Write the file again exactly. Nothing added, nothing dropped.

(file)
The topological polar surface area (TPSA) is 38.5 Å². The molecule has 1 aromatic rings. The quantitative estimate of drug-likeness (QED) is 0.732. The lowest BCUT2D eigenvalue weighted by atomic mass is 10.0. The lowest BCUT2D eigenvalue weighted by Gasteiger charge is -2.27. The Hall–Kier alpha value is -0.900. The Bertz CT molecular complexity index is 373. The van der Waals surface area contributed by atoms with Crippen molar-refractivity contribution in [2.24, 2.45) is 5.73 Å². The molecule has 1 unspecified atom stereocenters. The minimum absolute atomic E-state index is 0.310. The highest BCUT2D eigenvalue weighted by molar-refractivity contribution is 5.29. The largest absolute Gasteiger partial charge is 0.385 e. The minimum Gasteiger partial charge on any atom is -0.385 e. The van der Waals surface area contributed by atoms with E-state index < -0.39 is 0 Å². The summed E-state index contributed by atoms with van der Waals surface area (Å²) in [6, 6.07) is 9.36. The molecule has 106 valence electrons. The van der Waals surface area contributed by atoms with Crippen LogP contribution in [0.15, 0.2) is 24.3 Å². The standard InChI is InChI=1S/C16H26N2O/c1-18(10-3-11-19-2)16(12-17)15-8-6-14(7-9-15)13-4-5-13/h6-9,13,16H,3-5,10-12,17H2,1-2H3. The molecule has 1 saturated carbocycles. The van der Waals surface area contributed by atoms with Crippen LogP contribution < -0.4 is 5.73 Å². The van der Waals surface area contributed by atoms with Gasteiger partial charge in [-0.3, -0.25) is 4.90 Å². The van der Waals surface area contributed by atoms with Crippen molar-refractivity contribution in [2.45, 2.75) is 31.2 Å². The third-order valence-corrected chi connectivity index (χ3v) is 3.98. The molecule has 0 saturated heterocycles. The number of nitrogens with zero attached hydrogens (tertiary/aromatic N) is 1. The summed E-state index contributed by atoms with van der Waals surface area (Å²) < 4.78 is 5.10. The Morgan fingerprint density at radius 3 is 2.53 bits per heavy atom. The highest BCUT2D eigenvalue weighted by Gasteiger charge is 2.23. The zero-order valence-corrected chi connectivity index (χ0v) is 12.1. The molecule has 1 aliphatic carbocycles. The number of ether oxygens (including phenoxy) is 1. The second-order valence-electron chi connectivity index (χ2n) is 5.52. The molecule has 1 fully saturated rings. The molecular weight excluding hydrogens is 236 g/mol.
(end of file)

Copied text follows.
The topological polar surface area (TPSA) is 38.5 Å². The molecule has 1 aromatic rings. The quantitative estimate of drug-likeness (QED) is 0.732. The lowest BCUT2D eigenvalue weighted by atomic mass is 10.0. The lowest BCUT2D eigenvalue weighted by Gasteiger charge is -2.27. The Hall–Kier alpha value is -0.900. The Bertz CT molecular complexity index is 373. The van der Waals surface area contributed by atoms with Crippen molar-refractivity contribution in [2.24, 2.45) is 5.73 Å². The molecule has 1 unspecified atom stereocenters. The minimum absolute atomic E-state index is 0.310. The highest BCUT2D eigenvalue weighted by molar-refractivity contribution is 5.29. The largest absolute Gasteiger partial charge is 0.385 e. The minimum Gasteiger partial charge on any atom is -0.385 e. The van der Waals surface area contributed by atoms with E-state index < -0.39 is 0 Å². The summed E-state index contributed by atoms with van der Waals surface area (Å²) in [6, 6.07) is 9.36. The molecule has 106 valence electrons. The van der Waals surface area contributed by atoms with Crippen LogP contribution in [0.15, 0.2) is 24.3 Å². The standard InChI is InChI=1S/C16H26N2O/c1-18(10-3-11-19-2)16(12-17)15-8-6-14(7-9-15)13-4-5-13/h6-9,13,16H,3-5,10-12,17H2,1-2H3. The molecule has 1 saturated carbocycles. The van der Waals surface area contributed by atoms with Crippen LogP contribution < -0.4 is 5.73 Å². The van der Waals surface area contributed by atoms with Gasteiger partial charge in [-0.3, -0.25) is 4.90 Å². The van der Waals surface area contributed by atoms with Crippen molar-refractivity contribution in [2.45, 2.75) is 31.2 Å². The third-order valence-corrected chi connectivity index (χ3v) is 3.98. The molecule has 0 saturated heterocycles. The number of nitrogens with zero attached hydrogens (tertiary/aromatic N) is 1. The summed E-state index contributed by atoms with van der Waals surface area (Å²) < 4.78 is 5.10. The Morgan fingerprint density at radius 3 is 2.53 bits per heavy atom. The highest BCUT2D eigenvalue weighted by Gasteiger charge is 2.23. The zero-order valence-corrected chi connectivity index (χ0v) is 12.1. The molecule has 1 aliphatic carbocycles. The number of ether oxygens (including phenoxy) is 1. The second-order valence-electron chi connectivity index (χ2n) is 5.52. The molecule has 1 fully saturated rings. The molecular weight excluding hydrogens is 236 g/mol.